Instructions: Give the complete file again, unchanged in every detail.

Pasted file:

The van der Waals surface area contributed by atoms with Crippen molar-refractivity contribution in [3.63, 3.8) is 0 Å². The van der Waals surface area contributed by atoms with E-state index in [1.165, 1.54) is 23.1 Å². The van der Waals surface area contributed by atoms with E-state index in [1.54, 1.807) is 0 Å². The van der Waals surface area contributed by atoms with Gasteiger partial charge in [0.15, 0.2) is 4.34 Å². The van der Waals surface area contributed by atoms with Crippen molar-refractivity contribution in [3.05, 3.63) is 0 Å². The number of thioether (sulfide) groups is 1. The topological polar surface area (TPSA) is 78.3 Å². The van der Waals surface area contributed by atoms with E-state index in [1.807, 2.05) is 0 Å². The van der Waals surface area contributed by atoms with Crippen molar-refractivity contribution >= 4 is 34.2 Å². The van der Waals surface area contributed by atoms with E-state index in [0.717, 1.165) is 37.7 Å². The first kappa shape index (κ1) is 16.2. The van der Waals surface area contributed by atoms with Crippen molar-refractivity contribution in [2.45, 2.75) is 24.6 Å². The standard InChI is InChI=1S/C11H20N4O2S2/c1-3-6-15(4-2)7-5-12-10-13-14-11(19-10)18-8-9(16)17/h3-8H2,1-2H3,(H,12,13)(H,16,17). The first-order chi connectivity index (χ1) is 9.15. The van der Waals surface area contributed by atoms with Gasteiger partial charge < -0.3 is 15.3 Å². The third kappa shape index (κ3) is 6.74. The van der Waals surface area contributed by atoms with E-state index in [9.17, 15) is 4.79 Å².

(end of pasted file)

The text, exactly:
The van der Waals surface area contributed by atoms with Crippen molar-refractivity contribution in [3.63, 3.8) is 0 Å². The van der Waals surface area contributed by atoms with E-state index in [1.165, 1.54) is 23.1 Å². The van der Waals surface area contributed by atoms with E-state index in [1.54, 1.807) is 0 Å². The van der Waals surface area contributed by atoms with Gasteiger partial charge in [0.15, 0.2) is 4.34 Å². The van der Waals surface area contributed by atoms with Crippen molar-refractivity contribution in [3.05, 3.63) is 0 Å². The number of thioether (sulfide) groups is 1. The topological polar surface area (TPSA) is 78.3 Å². The van der Waals surface area contributed by atoms with E-state index in [1.807, 2.05) is 0 Å². The van der Waals surface area contributed by atoms with Crippen molar-refractivity contribution >= 4 is 34.2 Å². The van der Waals surface area contributed by atoms with E-state index in [0.717, 1.165) is 37.7 Å². The first kappa shape index (κ1) is 16.2. The van der Waals surface area contributed by atoms with Crippen molar-refractivity contribution in [2.45, 2.75) is 24.6 Å². The standard InChI is InChI=1S/C11H20N4O2S2/c1-3-6-15(4-2)7-5-12-10-13-14-11(19-10)18-8-9(16)17/h3-8H2,1-2H3,(H,12,13)(H,16,17). The first-order chi connectivity index (χ1) is 9.15. The van der Waals surface area contributed by atoms with Gasteiger partial charge < -0.3 is 15.3 Å². The third kappa shape index (κ3) is 6.74. The van der Waals surface area contributed by atoms with E-state index in [9.17, 15) is 4.79 Å².